Our scientists jointly work on three key research themes in imaging physics with a clear societal impact. There is also a shared fundamental layer comprising: numerical and analytical image formation modelling, image/data processing, solving inverse problems, and reconstruction.
The Department of Imaging Physics (abbr. ImPhys) focuses on developing novel, sometimes revolutionary, instruments and imaging technologies. These research products demonstrate our insight in imaging since they extend existing boundaries in terms of spatial resolution, temporal resolution, and information/data throughput. We are pioneers in developing advanced concepts of computational imaging, a marriage between cleverly designed imaging systems and sophisticated post-processing. These concepts provide access to otherwise invisible detail or information, which become available only after dedicated computational post-processing of the raw image data. Such breakthroughs in imaging physics often lead to progress in science and offer new information – image to insight – relevant for both society and industry.
Importantly, ImPhys’s profile encompasses a mix of science, engineering and design. While the spectrum of imaging physics is very broad, we focus on a few key fields where – through internal synergy and multi-disciplinary collaborations with external partners – we generate impact. Research topics span the entire range from curiosity-driven to application-inspired, are always academically challenging, relevant to society, and approached from a fundamental perspective. The research is conducted in four discipline-related research groups: Optics, Microscopy Instrumentation and Techniques, Medical Imaging and Quantitative Imaging.
Centers of Excellence and Consortia
ImPhys is co-founder of several Centers of Excellence and Consortia in which the research staff participates together with scientists of universities, medical centres, industry and the Netherlands Organisation for applied scientific research TNO.
In the KDAI Lab (Knowledge-Driven AI Lab), we are going to strengthen the current data-driven AI by integrating fundamental knowledge from applied natural sciences. We will conduct research on knowledge-driven AI, and show its potential in two applied science domains: medical imaging and chemical engineering. At the same time, our research can be used more broadly, because it studies the fundamental methodology for bringing knowledge into all the key components of AI: data collection, algorithm design, user interaction and implementation.
With the Delft Electron Microscopy Initiative (DEMI), the departments of Imaging Physics, Quantum Nanoscience, and Bionanoscience at TU Delft join forces in the innovation, development, education, application, and accessibility of cutting edge Electron Microscopy techniques.
The aim of the IRIS lab (Intelligent & Reliable Imaging Systems) is to open the black box of AI and develop methodologies for context-independent, knowledge-based learning of imaging systems that will address fundamental challenges in all quantitative imaging applications. The proposed AI-technology will be applied to electron, optical, and ultrasound imaging to unravel dynamic molecular processes in living organisms: conformational ensembles of proteins, single-molecule dynamics in thick tissue and super-resolved vasculature mapping in real-time.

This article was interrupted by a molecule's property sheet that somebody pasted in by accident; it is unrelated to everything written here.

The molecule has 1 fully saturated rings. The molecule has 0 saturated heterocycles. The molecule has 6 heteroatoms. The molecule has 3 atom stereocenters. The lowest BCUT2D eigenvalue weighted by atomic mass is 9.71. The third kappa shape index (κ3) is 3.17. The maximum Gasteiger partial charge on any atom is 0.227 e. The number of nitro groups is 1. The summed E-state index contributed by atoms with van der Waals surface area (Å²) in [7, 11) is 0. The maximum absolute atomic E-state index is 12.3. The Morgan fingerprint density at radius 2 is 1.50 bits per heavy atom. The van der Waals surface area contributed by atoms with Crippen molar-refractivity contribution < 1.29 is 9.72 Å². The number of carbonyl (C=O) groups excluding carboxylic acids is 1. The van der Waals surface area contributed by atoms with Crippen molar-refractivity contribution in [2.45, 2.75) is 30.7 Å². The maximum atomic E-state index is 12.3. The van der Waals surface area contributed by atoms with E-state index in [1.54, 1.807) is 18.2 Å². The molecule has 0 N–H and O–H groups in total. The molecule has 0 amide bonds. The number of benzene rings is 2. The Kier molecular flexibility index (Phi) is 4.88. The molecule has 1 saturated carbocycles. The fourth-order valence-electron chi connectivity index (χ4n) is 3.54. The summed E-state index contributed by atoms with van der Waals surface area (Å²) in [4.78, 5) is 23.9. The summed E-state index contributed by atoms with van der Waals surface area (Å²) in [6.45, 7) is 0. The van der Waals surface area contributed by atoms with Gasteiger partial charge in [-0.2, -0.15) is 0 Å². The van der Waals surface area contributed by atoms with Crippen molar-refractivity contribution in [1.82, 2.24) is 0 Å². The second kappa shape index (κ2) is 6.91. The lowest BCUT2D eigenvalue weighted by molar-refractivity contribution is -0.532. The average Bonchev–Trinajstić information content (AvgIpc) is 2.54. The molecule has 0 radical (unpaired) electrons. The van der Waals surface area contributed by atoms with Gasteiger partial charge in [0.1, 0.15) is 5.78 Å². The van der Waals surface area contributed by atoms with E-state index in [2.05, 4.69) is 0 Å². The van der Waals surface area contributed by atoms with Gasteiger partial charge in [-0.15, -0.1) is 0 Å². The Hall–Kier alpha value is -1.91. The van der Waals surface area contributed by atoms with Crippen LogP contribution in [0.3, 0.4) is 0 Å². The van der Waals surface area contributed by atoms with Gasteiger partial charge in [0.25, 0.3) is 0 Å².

It is an unique facility for collaboration between the Departments Imaging Physics, Quantum Nanoscience and industrial parties. The lab has a clean and stable lab-climate and is fully transparent to increase and stimulate cooperation between scientists and public-private parties.
Dutch Optics Centre aims at boosting the optics industry by increasing utilisation of science through joint R&D. With their partners they cover the entire value chain from academia to industry in research and development projects supported by networking and education activities, consultancy and assistance for startup companies. The Dutch Optics Centre is a TNO and TU Delft initiative
Medical Delta brings together three renowned universities, two university medical centers, four colleges, governments, companies, healthcare institutions and other parties in the province Zuid-Holland. Medical Delta wants to realize sustainable care with technological solutions. As the key player of the Health & Technology ecosystem, they want to create an impact on people, care, knowledge and the regional economy through interdisciplinary scientific research and practice-oriented Field and Living Labs. In doing so, they make healthcare better and keep it accessible and affordable.
Led by scientists at the Technical University of Delft (the ‘Delphi team’), ca. 30 international companies in the geo-energy sector finance together new options in the field of geophysical imaging. With modern geo-imaging technology it is possible to look into the earth at large depths, making the complex geologic structures visible and showing the composition and properties of rocks in great detail.
We believe it is important to promote public awareness (and understanding) of science and make informal contributions to science education. Therefore we work on outreach at many levels, e.g. supporting high school teachers, organizing conferences, supporting the Science Museum of the university, providing Maker Labs with optical equipment, sustaining field labs and providing 3D printing support.